We thank those who have virtually travelled with us on this journey for the encouragement they have given. We thank those, who, sacrificially in many cases, opened their homes and lives to us. And we invite anyone who happens across this spot in cyberspace to take a wander with us – many of the places we went were timeless; a century from now they will still be the same, they will not date, or not quickly anyway.
Maybe you won’t make it to all the places we did – there are 634 posts on this blog, not to mention a fair few extra pages as well. There are over one and a half thousand comments (no wonder we didn’t end up replying to them all!) from some of the more than 26,000 people who have visited (over 185,000 hits to date).

We went a long way, but the adventure of our lives-in-the-future is not over and we still have a long way to go. We will always be pilgrims.

You can find us writing now at have pinny, will cook,
and Jgirl15 is launching a new blog for children,
stemming from her own artistic passions and adventures
and inspired by the world-creativity we have experienced.
~ made by a child ~

One last word:
We were privileged to spend time with the folks at Big Brother Mouse in Luang Prabang. If you get the opportunity to go there, you will not be disappointed.
If you go nowhere else on this blog, please take a look at this post.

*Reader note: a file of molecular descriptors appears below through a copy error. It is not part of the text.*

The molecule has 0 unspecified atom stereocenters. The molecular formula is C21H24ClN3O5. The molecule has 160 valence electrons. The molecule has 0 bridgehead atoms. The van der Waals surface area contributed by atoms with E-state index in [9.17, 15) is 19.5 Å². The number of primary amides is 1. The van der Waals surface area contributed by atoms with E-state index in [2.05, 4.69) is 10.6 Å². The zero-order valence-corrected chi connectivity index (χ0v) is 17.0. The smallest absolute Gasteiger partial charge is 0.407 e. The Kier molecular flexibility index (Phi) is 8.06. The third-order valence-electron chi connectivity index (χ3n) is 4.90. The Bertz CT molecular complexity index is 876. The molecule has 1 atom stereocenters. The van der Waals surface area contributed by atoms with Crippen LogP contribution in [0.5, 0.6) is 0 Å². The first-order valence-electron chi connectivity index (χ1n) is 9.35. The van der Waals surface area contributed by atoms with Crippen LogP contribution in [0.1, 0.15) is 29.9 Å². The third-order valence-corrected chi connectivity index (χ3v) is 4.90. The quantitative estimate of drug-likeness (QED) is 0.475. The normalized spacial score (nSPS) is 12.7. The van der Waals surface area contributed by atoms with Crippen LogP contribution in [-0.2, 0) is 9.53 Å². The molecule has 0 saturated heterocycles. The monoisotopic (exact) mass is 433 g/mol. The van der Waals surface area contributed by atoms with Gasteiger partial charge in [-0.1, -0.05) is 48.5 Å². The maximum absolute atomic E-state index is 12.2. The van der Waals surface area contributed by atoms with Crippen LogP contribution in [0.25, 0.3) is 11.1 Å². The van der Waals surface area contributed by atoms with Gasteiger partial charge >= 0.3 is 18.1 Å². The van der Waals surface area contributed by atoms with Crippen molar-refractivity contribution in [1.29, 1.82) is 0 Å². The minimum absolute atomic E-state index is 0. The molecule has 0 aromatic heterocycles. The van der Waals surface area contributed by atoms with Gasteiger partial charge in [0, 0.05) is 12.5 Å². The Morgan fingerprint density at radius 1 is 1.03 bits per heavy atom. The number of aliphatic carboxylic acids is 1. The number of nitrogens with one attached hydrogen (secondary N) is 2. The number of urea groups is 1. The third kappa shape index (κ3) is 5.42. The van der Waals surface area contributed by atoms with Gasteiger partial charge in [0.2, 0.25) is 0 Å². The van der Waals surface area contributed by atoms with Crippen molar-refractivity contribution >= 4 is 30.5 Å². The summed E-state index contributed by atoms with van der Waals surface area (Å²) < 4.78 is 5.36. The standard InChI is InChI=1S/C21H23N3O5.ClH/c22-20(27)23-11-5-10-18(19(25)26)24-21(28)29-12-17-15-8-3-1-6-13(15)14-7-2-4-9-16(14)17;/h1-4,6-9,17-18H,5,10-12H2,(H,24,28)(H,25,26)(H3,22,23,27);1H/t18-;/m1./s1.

As suggested by a reader, we set up a paypal account to collect donations,
but we are having trouble linking it to the blog,
so our ongoing fundraising efforts are
going to remain localised for now.

Now I’m off to do the very last blog-job – turn the order of posts around so we can read chronologically as we revist our trip over the next year! (I’m ignoring the enormous job of editting every post in order to be able to print a hard copy for the children to have for posterity)

The Last Post

Sunday, January 17th, 2010

Auckland, New Zealand

We’ve finally done all the firsts….first time visiting the supermarket and vege shop, first checking the mailbox, first play with neighbours, first chat over the fence, first BBQ, first time to the organic shop, first summer swim, first walk, first day back at work, first contact with medical personnel (thankfully this does not tend to be a regular occurrence for us, but we are going to have booster shots done so we can take off again any time in the next ten years without having to go through the rigmarole of weekly jabs for Far Too Long At Far Too Great An Expense), first rain, first vege planting, first bread baking (we’ve even got a sourdough bug on the go now)…we had completed all the firsts except going back to church.
Now that’s done too.